Esphere = plt.Circle((Earth.Pos[0], Earth.Pos[1]), Earth.R+10000, color=(0,0,0.5,0.1))
Thsphere = plt.Circle((Earth.Pos[0], Earth.Pos[1]), Earth.R+700, color=(0,0,0.6,0.15))
Msphere = plt.Circle((Earth.Pos[0], Earth.Pos[1]), Earth.R+80, color=(0,0,0.7,0.2))
Ssphere = plt.Circle((Earth.Pos[0], Earth.Pos[1]), Earth.R+50, color=(0,0,0.8,0.25))
Trsphere = plt.Circle((Earth.Pos[0], Earth.Pos[1]), Earth.R+12, color=(0,0,0.9,0.3))
fig = plt.figure()
ax = plt.axes(xlim=(-415.4*10**3, 415.4*10**3),ylim=(-415.4*10**3, 415.4*10**3))
line, = ax.plot(map(list, zip(*Moonposplot))[0],map(list, zip(*Moonposplot))[1], lw=0.5)
def init():
    return Mcircle, Esphere, Thsphere, Msphere, Ssphere, Trsphere, Ecircle, line
def anim(i): = (Moonposplot[i][0], Moonposplot[i][1])
    return Mcircle, Esphere, Thsphere, Msphere, Ssphere, Trsphere, Ecircle, line
ani = animation.FuncAnimation(fig, anim, init_func=init, frames=int(endtime/step), interval=30, blit=True)

And let’s test that for a second without any boosters…

Oh no! A premature crash!
That happened because we did not specify an initial velocity V0, and it is as if a stationary Moon just appeared and fell straight into the Earth.
The power of modern search engines immediately gives us 0.964 Km/s as the answer to the question “Moon minimum orbital velocity” (Minimum because at t=0 we are at the apoapsis). Isn’t that great? This power is readily available to everyone, yet some people choose to use the internet just to post photos of their meals.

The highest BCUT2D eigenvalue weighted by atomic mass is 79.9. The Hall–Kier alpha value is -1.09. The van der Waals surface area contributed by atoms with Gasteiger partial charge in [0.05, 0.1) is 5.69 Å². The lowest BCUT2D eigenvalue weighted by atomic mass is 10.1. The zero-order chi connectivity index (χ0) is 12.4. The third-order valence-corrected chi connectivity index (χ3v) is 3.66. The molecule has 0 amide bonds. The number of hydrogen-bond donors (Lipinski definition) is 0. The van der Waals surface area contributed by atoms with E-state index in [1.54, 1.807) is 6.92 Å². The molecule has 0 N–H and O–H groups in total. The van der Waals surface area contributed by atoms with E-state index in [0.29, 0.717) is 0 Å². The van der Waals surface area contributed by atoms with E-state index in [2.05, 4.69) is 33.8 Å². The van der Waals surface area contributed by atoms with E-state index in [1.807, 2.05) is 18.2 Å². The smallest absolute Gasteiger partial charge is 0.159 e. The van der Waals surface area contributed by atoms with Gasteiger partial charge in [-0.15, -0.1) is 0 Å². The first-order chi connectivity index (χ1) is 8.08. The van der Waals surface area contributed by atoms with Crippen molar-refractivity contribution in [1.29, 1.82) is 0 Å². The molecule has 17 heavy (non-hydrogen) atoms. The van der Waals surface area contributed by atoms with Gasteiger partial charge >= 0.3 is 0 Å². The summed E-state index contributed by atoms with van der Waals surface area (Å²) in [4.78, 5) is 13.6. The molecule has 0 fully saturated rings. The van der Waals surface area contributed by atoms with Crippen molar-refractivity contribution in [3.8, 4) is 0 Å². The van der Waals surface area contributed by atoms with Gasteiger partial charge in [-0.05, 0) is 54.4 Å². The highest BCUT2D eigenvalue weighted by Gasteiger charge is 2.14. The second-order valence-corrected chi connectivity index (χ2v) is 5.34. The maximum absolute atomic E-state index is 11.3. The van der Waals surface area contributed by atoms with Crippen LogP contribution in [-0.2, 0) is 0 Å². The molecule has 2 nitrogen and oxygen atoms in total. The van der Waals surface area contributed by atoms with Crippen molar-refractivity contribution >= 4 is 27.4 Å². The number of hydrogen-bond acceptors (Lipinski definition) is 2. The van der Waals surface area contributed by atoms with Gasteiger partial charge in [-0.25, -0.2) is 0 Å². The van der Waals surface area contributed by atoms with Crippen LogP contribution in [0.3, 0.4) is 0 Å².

Anyway, let’s initialize the Moon in a meaningful way now:

Moon = Body([0,405400], 7.341*10**22, [0.964,0], [0,0], 1737)

And we have achieved orbit!

A well respected and accurate verification can be performed using the cursor and the output of matplotlib’s figure to check out if the periapsis is where it should, which surprisingly enough it is! Another test that can be performed is playing with the duration of the simulation until exactly one revolution around the Earth is completed and then compare that to the orbital period of the Moon. Using a quick and dirty for loop to accomplish that, we verify that the found value is indeed really close to a sidereal month.

Getting the answer to the initial question is only a matter of applying a force that is a multiple of 5885 kN (Falcon9 1.1 stage 1 thrust) until the Moon reaches the exosphere! (Then orbital decay will take over.) This can be achieved with another for loop that modifies the multiplier N until the distance between the two bodies is sufficiently small.
Periapsis in exosphere

…Well as it turns out we need 5*1016 Falcon9 stage 1 boosters so that’s not happening any time soon.

Such a significant amount of boosters adds enough mass to our body to play an important role in our calculations. It is trivial to account for that, but if we decide to be that precise (let me remind you that we ignored the Sun) we would also need to take in account the reduction of the boosters’ mass, something we could do because SpaceX was kind enough to provide us with the specific impulse of Falcon9’s stage 1. So we shall deem our previous answer satisfactory.

By developing the program in such way, it is now trivial to demonstrate multi-body situations such as the two body problem (because nothing is really stationary):
Two body demonstration
or a binary system:
Two body example2

Well, I can now consider my question answered!

Thank you for reading this, and if you want to check out the complete code, it is on Github.

Todo: Implement a higher order symplectic & time-reversible integrator such as JANUS.

Hello world?

This is a blog! Yay.

The purpose of this blog is.. I guess it only exists because I wanted to try out installing WP on a virtual machine. Debian wiki instructions unclear, dick stuck in /dev/null.

If I continue to publish content here, it will probably be about electronics, linux, random thoughts etc. How uncommon eh?